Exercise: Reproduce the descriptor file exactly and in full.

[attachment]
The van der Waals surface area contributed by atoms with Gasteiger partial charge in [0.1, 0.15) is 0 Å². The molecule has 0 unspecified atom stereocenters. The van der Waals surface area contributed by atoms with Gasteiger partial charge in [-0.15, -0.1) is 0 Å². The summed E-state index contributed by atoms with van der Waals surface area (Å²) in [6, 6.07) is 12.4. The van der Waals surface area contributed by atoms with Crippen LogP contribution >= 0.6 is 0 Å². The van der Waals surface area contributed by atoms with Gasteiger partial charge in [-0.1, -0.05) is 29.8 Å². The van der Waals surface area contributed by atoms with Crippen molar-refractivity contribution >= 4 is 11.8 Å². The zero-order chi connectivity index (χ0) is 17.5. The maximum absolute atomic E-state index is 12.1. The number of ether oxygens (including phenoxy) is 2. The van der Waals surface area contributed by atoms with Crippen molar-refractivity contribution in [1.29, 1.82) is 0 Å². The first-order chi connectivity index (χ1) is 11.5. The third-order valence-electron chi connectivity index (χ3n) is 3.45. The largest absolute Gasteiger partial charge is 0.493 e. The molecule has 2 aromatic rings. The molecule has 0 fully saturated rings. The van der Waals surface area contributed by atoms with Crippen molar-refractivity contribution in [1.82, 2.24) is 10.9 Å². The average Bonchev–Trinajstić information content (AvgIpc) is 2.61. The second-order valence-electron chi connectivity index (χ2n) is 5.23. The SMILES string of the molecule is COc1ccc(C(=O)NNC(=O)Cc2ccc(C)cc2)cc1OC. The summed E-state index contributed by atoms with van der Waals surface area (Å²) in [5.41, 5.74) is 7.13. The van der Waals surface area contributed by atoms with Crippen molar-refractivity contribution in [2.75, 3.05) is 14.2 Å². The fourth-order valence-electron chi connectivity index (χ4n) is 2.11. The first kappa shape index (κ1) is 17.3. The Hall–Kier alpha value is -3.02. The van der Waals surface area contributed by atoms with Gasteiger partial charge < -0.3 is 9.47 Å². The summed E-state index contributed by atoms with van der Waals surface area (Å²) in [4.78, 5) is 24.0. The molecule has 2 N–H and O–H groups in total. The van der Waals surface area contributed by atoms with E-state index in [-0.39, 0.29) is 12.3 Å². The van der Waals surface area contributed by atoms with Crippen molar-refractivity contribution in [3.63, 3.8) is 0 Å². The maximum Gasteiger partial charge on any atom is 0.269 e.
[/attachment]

The van der Waals surface area contributed by atoms with Gasteiger partial charge in [0.1, 0.15) is 0 Å². The molecule has 0 unspecified atom stereocenters. The van der Waals surface area contributed by atoms with Gasteiger partial charge in [-0.15, -0.1) is 0 Å². The summed E-state index contributed by atoms with van der Waals surface area (Å²) in [6, 6.07) is 12.4. The van der Waals surface area contributed by atoms with Crippen LogP contribution >= 0.6 is 0 Å². The van der Waals surface area contributed by atoms with Gasteiger partial charge in [-0.1, -0.05) is 29.8 Å². The van der Waals surface area contributed by atoms with Crippen molar-refractivity contribution >= 4 is 11.8 Å². The zero-order chi connectivity index (χ0) is 17.5. The maximum absolute atomic E-state index is 12.1. The number of ether oxygens (including phenoxy) is 2. The van der Waals surface area contributed by atoms with Crippen molar-refractivity contribution in [1.29, 1.82) is 0 Å². The first-order chi connectivity index (χ1) is 11.5. The third-order valence-electron chi connectivity index (χ3n) is 3.45. The largest absolute Gasteiger partial charge is 0.493 e. The molecule has 2 aromatic rings. The molecule has 0 fully saturated rings. The van der Waals surface area contributed by atoms with Crippen molar-refractivity contribution in [1.82, 2.24) is 10.9 Å². The average Bonchev–Trinajstić information content (AvgIpc) is 2.61. The second-order valence-electron chi connectivity index (χ2n) is 5.23. The SMILES string of the molecule is COc1ccc(C(=O)NNC(=O)Cc2ccc(C)cc2)cc1OC. The summed E-state index contributed by atoms with van der Waals surface area (Å²) in [5.41, 5.74) is 7.13. The van der Waals surface area contributed by atoms with Crippen molar-refractivity contribution in [2.75, 3.05) is 14.2 Å². The fourth-order valence-electron chi connectivity index (χ4n) is 2.11. The first kappa shape index (κ1) is 17.3. The Hall–Kier alpha value is -3.02. The van der Waals surface area contributed by atoms with Gasteiger partial charge < -0.3 is 9.47 Å². The summed E-state index contributed by atoms with van der Waals surface area (Å²) in [4.78, 5) is 24.0. The molecule has 2 N–H and O–H groups in total. The van der Waals surface area contributed by atoms with E-state index in [-0.39, 0.29) is 12.3 Å². The van der Waals surface area contributed by atoms with Crippen molar-refractivity contribution in [3.63, 3.8) is 0 Å². The maximum Gasteiger partial charge on any atom is 0.269 e.